More than eight in 10 (82%) borrowers who remortgaged did so to switch lenders and get a better deal.
But in spite of the cost of attracting new customers just 3% of lenders offered their existing customers incentives to stay.
Almost two in five (39%) remortgagors spoke to an independent mortgage adviser or broker in March, up from 36% in February.
Andy Knee, chief executive of LMS, said: “Savvy borrowers are shopping around for better deals and are clearly aware of the competitive offerings in the market. They’re also seeking out more broker advice than they were in February.
“However, it’s baffling why their existing lenders are not incentivising them to stay. The switching trend appears to be shaping up in other banking arenas as well, with the Payments Council reporting 1.1 million customers switching current accounts recently.”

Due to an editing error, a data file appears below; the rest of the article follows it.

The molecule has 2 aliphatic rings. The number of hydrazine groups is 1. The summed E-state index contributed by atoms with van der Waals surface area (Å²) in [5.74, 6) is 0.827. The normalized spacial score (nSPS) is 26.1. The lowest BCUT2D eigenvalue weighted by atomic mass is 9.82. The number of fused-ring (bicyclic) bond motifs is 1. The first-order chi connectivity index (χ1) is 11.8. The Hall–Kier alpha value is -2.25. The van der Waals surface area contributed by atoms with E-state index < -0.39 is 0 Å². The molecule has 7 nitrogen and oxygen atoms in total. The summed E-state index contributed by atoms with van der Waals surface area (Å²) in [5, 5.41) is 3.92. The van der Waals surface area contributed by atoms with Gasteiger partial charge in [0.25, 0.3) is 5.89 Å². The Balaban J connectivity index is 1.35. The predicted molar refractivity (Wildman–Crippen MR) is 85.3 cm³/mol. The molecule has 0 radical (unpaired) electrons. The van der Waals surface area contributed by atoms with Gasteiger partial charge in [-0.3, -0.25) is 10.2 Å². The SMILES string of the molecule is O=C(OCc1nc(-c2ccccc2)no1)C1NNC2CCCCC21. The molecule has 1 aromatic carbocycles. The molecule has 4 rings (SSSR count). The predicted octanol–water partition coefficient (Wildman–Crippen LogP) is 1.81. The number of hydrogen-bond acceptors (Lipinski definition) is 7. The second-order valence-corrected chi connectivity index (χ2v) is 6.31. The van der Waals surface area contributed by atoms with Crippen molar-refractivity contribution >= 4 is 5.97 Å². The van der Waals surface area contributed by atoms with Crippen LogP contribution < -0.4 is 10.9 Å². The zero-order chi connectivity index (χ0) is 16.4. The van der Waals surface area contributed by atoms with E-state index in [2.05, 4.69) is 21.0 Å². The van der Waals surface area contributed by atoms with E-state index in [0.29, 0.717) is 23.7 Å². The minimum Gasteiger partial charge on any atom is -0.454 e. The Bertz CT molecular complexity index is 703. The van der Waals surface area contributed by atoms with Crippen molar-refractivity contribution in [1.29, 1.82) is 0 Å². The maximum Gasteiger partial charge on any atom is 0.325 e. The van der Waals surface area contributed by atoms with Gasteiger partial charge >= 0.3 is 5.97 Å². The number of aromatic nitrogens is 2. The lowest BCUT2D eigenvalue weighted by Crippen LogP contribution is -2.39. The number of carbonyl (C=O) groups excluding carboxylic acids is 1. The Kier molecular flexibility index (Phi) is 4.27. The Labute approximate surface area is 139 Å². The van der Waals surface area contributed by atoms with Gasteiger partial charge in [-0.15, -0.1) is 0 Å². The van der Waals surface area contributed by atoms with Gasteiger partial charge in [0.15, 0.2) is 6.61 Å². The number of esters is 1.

Nearly a third (29%) of remortgagers increased the size of their loan, while just under one in four (22%) increased their loan amount by as much as £10,000. Two fifths (38%) of remortgagers also successfully reduced their monthly payments by £500.
Knee added: “With economic growth slowing down in March - almost half of what it was three months ago - it’s important to remember that we’re still on the path to economic recovery.
“We’re not there yet, but what we’re looking at now is a wiser, post-recession consumer shaped by almost a decade of austerity, which is something lenders need to consider in order to retain their customers.
“A gradual growth in the number of people remortgaging to access better rates is a promising sign that buyers are applying the same wisdom to their mortgages; however, there is still an element of complacency among those who expect competitive offers to last for a while yet.
“Although people are remortaging for the right reasons, they’re clearly not remortgaging enough.”